Lenovo has introduced two additions to its X1 line of premium PCs, including a split-screen foldable device and a sub-2 lbs. laptop, as well as a subscription-priced remote monitoring and proactive analytics service.
The new offerings appeared on the same day as an array of SMB-focused ThinkBook devices, including that portfolio’s first 2-in-1.
Called the ThinkPad X1 Fold, the foldable PC is essentially a 13.3-inch, hinge-less, “paper-thin” OLED display that users can lay flat, hold like a book, or prop up like a conventional laptop. Powered by an Intel Core i5 processor, the device comes with optional accessories that include a magnetically attachable Bluetooth keyboard, a battery-operated stylus, headphones, and a portable mouse with built-in laser pointer.
The result is an industry first, according to Tom Butler, executive director of Lenovo’s commercial portfolio. “We see the X1 Fold as really the launch of an all new category,” he says.
Indeed, a blog post on the new product published today by Jerry Paradise, vice president of the commercial portfolio in Lenovo’s PC and Smart Devices Group, emphasizes that the X1 Fold is not a laptop but rather “the chameleon of personal computing devices.”
“Fold it into a book and scan your social media posts. LinkedIn on the left side and Twitter on the right, or simply relax and read the latest blockbuster novel. But then an email comes in from the boss. She wants to review the quarterly sales tracker presentation. Quickly turn X1 Fold into laptop format (but remember, it’s not a laptop!) and connect to the video conference on the upper half of the display, while you review the presentation on the lower half. Use the pen to make those all-important annotations,” Paradise writes.
Though not officially a limited-edition product, the X1 Fold will not be sold in large quantities. “It’s a concept that illustrates the future of computing and offers a window to the potential that such a category can fulfil,” Paradise states.
Scheduled to ship in a few weeks at prices starting from $2,499, the X1 Fold is available for pre-ordering immediately.
Foldable smartphones began shipping last year. Somewhat larger devices with dual screens, as opposed to the X1 Fold’s single bendable panel, have been appearing in growing numbers more recently. Microsoft’s Surface Duo, for example, features dual 5.6-inch displays connected by a hinge. Samsung shipped a device called the Galaxy Z Fold2 with a foldable 7.6-inch display last month.
The ThinkPad X1 Nano, also unveiled today, weighs in at just 1.99 lbs., making it the lightest ThinkPad ever built.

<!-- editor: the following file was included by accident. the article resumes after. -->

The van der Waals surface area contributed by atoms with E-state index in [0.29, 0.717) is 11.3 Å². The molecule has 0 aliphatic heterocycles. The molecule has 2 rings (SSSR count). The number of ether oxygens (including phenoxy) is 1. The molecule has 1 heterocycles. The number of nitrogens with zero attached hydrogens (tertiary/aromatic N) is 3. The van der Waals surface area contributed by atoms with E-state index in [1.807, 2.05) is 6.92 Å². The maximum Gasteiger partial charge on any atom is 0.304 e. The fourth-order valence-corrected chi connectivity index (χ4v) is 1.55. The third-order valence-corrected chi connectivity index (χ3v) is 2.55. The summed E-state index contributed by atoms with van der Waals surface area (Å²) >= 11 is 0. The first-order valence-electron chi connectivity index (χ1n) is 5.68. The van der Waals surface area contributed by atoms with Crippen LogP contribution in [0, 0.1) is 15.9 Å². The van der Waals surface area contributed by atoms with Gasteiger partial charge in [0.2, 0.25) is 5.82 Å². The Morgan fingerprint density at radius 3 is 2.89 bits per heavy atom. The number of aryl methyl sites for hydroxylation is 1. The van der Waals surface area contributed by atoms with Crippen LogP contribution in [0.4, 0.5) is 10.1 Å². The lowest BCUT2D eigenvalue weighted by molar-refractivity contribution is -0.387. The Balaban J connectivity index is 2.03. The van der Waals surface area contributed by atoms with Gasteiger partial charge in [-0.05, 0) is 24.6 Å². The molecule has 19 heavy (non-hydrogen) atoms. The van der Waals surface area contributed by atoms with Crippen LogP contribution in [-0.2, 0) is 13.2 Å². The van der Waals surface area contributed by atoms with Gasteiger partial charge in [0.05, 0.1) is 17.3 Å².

“We’ve really optimized this for mobility and portability,” Butler says. “Whether you’re working at home, on the go, in the office, or moving about throughout, it’s going to give you an extremely optimized performance experience and durability that you would expect with all of our devices.”
The first ThinkPad based on Intel’s Evo platform, the unit features a 13-inch 2K display with an unusual 16:10 aspect ratio. “It’s the same height as a 14-inch, 16:9 screen,” Butler notes. “It effectively gives you a working 14-inch screen in this very light, very small 13-inch body.”
Touch display options are available. The X1 Nano can drive two external 4K 60hz displays natively too. Equipped with dual Thunderbolt 4 ports, the new system comes with a “credit card-thin” dongle for additional connections.
The unit runs on up to 11th Gen Intel Core i7 processors with Intel Iris Xe graphics. It also offers a four speaker Adobe Atmos sound system with two up-firing and two rear-facing speakers, plus four microphones across the top of the lid that are designed to provide a 360-degree speakerphone experience.
Equipped with integrated 5G and Wi-Fi 6, a first for the ThinkPad portfolio, the X1 Nano is also the first ThinkPad to come with an updated suite of ThinkShield security features powered by artificial intelligence and biometrics, which include new voice recognition and human presence detection capabilities designed to enable zero-touch login and automatic device locking when users walk away.
The new monitoring solution, called Lenovo Device Intelligence (LDI), is a cloud-based, AI-powered service designed to identify current system issues and predict future ones before they happen. According to Lenovo, it predicted the most common forms of “blue screen of death” failure before they occurred with 85% accuracy in recent proof-of-concept testing.
Sold as a subscription on a per-device basis, the service is available at tiered, volume-based rates that will vary by geography.
Hardware makers are rolling out subscription-priced services like LDI with increasing frequency. HP, for example, introduced a hardware procurement and support service for SMBs called HP Business Boost two weeks ago. Lenovo, meanwhile, announced managed services for SMB users of the Microsoft 365 productivity suite in July.